The vuvuzelas, air horns, ThunderStix, cheers of grown men and shrieks of teenage girls drown out even the voices in people’s minds. All one can do is watch genuine fanaticism take its course, as a jolly giant who just covered 100 meters in 9.82 seconds jogs to and fro on a berm before a sea of yellow- and green-clad patrons at Jamaica’s National Stadium.
The place is nicknamed “The Office” for the way the country’s soccer team took care of business during a 50-game unbeaten streak more than a decade ago; it is anything but officious right now, as the Big Man soaks in adulation.
Each slap of a spectator’s palm, each wave of his hand and the removal of his shirt — especially that — sends another jolt of energy through the crowd, which reverberates around the stadium and rebounds off the lush mountainside to the east before wafting into the tropical gloaming.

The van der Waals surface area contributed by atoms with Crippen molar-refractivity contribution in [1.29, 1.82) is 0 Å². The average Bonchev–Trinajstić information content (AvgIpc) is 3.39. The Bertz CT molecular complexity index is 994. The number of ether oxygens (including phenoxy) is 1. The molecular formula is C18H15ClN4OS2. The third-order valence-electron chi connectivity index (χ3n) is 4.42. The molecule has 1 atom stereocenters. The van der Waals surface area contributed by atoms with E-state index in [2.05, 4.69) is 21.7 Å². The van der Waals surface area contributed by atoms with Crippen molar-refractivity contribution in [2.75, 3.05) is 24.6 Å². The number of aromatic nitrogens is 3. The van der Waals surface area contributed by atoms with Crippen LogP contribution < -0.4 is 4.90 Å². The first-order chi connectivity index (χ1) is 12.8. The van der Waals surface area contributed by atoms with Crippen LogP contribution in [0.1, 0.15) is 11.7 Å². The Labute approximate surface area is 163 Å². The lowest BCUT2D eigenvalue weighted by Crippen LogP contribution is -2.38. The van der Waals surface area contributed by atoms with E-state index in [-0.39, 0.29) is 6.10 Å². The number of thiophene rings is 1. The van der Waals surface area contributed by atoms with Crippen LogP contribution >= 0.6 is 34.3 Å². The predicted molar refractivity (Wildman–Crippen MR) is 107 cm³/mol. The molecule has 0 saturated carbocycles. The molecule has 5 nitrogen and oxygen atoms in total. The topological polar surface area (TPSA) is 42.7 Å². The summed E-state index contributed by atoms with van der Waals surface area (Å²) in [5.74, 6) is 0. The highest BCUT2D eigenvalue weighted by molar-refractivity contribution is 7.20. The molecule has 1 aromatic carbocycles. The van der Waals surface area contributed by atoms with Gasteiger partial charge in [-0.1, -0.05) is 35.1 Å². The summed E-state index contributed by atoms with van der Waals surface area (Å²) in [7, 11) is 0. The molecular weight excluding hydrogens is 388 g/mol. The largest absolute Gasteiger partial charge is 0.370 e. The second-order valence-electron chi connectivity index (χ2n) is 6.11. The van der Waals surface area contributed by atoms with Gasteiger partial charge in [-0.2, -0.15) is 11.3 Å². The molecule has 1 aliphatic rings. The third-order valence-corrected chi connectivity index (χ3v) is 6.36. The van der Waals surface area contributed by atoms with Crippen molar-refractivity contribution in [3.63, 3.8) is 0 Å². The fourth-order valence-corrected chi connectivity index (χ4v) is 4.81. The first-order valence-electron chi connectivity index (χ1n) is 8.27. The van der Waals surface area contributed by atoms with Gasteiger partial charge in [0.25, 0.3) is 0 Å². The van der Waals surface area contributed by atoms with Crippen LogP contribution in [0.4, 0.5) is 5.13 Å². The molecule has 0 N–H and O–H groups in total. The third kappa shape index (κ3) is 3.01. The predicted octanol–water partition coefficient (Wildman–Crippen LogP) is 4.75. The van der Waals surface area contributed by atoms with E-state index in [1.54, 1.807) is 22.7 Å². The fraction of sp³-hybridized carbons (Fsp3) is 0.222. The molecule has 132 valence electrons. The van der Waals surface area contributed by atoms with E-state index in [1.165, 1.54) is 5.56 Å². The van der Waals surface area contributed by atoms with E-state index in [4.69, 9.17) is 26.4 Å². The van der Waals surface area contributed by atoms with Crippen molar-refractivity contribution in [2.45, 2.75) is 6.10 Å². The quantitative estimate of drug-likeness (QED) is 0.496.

Usain Bolt, citizen of the world, creature of the night, ambassador of fun, is home. And on this balmy May evening, after an easy victory in the Jamaica Invitational IAAF meet, home is happy to have him. “It’s amazing to see so many people,” Bolt says, “because I live off the crowd. It’s a wonderful feeling.”
His bouncing on the berm is supposed to be a cool-down for his uncommon musculature. In actuality, it may be just a warm-up, a prelude, a literal run-through, for what everyone here hopes will happen on Aug. 6.
On that day, the nation of Jamaica will celebrate the 50th anniversary of its independence, its golden jubilee; and, in England, the London Olympics will hold the medal ceremony for the men’s 100-meter race. A flag will be raised for each of the top three finishers, and quite a few people in this stadium believe in their hearts that three Jamaican men will stand on those steps…